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Father Gerald Funcheon and the Croisers at Center of New "Public Nuisance" Lawsuits

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Gerald Funcheon doesn't know how many children he sexually abused as a priest. Maybe 12, he responded two years ago in a taped deposition. Maybe 18. "I can't give you an answer on this. Okay?"

However, internal church documents released Thursday by attorney Jeff Anderson show the number of abused children may actually be as high as 50. Five of them have filed "public nuisance" lawsuits against Funcheon and the Croisers religious order, which ordained the man in 1965 and spent decades moving him across the country.

See also:
Jeff Anderson Files "Public Nuisance" Lawsuit Against the Diocese of New Ulm


For five years, Funcheon held assignments in Minnesota, and there are at least three allegations to come out of his time at St. Odilia's Church in Shoreview in the early 1970s. One of those allegations arose in 2002 and led to a settlement, which was paid in part by the Archdiocese of St. Paul and Minneapolis. (He also served at St. Stephen's Parish in Anoka and Cathedral High School in St. Cloud.)

There were warning signs along the way -- in fact, from the very beginning. Funcheon's earliest evaluation in our possession describes him this way: "Almost his sole interest is young boys. Not much of a student. Rather quiet with men of his own age. Often wants his way."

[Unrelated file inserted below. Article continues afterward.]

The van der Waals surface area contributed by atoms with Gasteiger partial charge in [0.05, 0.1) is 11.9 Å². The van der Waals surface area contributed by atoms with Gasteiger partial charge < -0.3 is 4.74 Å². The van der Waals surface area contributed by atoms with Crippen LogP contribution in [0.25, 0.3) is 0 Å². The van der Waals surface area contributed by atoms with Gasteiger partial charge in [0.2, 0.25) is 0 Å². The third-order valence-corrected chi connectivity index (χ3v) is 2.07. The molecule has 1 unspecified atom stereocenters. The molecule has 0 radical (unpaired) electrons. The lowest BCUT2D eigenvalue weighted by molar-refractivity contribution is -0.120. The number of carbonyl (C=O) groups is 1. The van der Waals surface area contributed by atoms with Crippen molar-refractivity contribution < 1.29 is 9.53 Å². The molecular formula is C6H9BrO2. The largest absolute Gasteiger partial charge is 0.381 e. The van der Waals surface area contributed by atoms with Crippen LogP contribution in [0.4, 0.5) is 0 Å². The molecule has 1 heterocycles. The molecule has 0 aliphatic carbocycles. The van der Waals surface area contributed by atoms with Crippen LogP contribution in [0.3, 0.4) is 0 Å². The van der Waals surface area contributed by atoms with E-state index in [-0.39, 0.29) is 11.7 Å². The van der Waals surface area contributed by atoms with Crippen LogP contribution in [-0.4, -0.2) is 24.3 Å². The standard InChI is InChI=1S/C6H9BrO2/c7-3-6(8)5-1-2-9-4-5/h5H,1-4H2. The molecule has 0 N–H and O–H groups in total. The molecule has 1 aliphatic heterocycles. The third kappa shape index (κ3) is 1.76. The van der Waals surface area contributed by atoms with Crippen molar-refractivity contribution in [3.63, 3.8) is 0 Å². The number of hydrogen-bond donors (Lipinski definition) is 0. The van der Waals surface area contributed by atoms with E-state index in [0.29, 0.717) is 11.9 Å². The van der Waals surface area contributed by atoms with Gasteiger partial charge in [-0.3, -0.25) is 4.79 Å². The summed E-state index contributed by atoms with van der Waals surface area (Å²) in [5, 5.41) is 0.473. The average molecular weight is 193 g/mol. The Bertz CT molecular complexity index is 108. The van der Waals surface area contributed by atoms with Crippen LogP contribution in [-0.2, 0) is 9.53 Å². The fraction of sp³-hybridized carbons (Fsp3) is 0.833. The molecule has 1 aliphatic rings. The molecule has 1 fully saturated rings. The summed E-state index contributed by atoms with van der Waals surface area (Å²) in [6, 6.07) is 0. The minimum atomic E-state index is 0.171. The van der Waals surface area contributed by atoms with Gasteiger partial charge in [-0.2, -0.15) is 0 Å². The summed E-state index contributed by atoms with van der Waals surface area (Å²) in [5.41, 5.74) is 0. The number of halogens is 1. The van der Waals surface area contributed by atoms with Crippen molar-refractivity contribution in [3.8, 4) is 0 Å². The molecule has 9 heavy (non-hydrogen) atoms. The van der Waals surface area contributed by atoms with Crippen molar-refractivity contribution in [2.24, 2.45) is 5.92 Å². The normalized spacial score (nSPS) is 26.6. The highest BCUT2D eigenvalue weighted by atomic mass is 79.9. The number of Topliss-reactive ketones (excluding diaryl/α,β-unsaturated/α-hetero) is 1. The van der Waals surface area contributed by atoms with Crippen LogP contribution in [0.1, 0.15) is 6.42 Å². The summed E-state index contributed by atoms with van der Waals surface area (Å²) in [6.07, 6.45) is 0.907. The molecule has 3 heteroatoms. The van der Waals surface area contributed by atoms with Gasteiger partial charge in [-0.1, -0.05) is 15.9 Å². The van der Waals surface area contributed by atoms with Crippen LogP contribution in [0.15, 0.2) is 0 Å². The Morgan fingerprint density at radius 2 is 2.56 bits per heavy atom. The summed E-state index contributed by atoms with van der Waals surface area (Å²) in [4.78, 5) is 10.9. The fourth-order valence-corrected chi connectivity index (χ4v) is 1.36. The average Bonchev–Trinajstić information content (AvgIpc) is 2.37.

The priest began seeing a psychologist in the 1980s and by 2003 was confined to a St. Louis-area facility for troubled clergy.

"I didn't identify it as sexual attraction," Funcheon once testified about the boys with whom he showered or touched, ranging from 10 to 16 years old. "I didn't see it as something with either perversion or abnormality."

Later in the same deposition, Anderson, the attorney, asked whether any of Funcheon's superiors had ever asked for a complete list of children he abused and how he abused them. Funcheon responded, "No. I don't think so."

But he was "deeply repentant," writing to Archbishop John Nienstedt in Feb. 2014, "for the serious harm I have done to victims both of your diocese and elsewhere."

Anderson and survivors are holding a press conference this morning to pressure the Croisers into releasing the files of its credibly accused priests, some of whom served in Minnesota.

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